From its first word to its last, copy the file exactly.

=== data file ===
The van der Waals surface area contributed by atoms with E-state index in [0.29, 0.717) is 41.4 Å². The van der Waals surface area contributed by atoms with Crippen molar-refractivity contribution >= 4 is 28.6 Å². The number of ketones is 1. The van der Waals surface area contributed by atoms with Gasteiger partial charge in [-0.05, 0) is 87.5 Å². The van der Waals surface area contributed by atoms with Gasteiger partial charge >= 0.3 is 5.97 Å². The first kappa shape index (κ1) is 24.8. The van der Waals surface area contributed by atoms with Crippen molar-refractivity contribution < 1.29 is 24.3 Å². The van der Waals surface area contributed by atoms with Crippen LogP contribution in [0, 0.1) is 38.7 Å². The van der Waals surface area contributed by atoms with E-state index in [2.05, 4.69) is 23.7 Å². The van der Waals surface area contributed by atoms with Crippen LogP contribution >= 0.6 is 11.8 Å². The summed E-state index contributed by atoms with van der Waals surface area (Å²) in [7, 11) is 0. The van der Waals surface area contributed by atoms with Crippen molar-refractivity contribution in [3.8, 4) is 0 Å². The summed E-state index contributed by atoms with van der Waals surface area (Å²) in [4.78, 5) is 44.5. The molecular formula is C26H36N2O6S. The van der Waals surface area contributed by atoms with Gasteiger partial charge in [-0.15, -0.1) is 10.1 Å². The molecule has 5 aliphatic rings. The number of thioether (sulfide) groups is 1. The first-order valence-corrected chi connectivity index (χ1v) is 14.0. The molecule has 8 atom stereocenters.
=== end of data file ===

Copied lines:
The van der Waals surface area contributed by atoms with E-state index in [0.29, 0.717) is 41.4 Å². The van der Waals surface area contributed by atoms with Crippen molar-refractivity contribution >= 4 is 28.6 Å². The number of ketones is 1. The van der Waals surface area contributed by atoms with Gasteiger partial charge in [-0.05, 0) is 87.5 Å². The van der Waals surface area contributed by atoms with Gasteiger partial charge >= 0.3 is 5.97 Å². The first kappa shape index (κ1) is 24.8. The van der Waals surface area contributed by atoms with Crippen molar-refractivity contribution < 1.29 is 24.3 Å². The van der Waals surface area contributed by atoms with Crippen LogP contribution in [0, 0.1) is 38.7 Å². The van der Waals surface area contributed by atoms with E-state index in [2.05, 4.69) is 23.7 Å². The van der Waals surface area contributed by atoms with Crippen LogP contribution >= 0.6 is 11.8 Å². The summed E-state index contributed by atoms with van der Waals surface area (Å²) in [7, 11) is 0. The van der Waals surface area contributed by atoms with Crippen molar-refractivity contribution in [3.8, 4) is 0 Å². The summed E-state index contributed by atoms with van der Waals surface area (Å²) in [4.78, 5) is 44.5. The molecular formula is C26H36N2O6S. The van der Waals surface area contributed by atoms with Gasteiger partial charge in [-0.15, -0.1) is 10.1 Å². The molecule has 5 aliphatic rings. The number of thioether (sulfide) groups is 1. The first-order valence-corrected chi connectivity index (χ1v) is 14.0. The molecule has 8 atom stereocenters.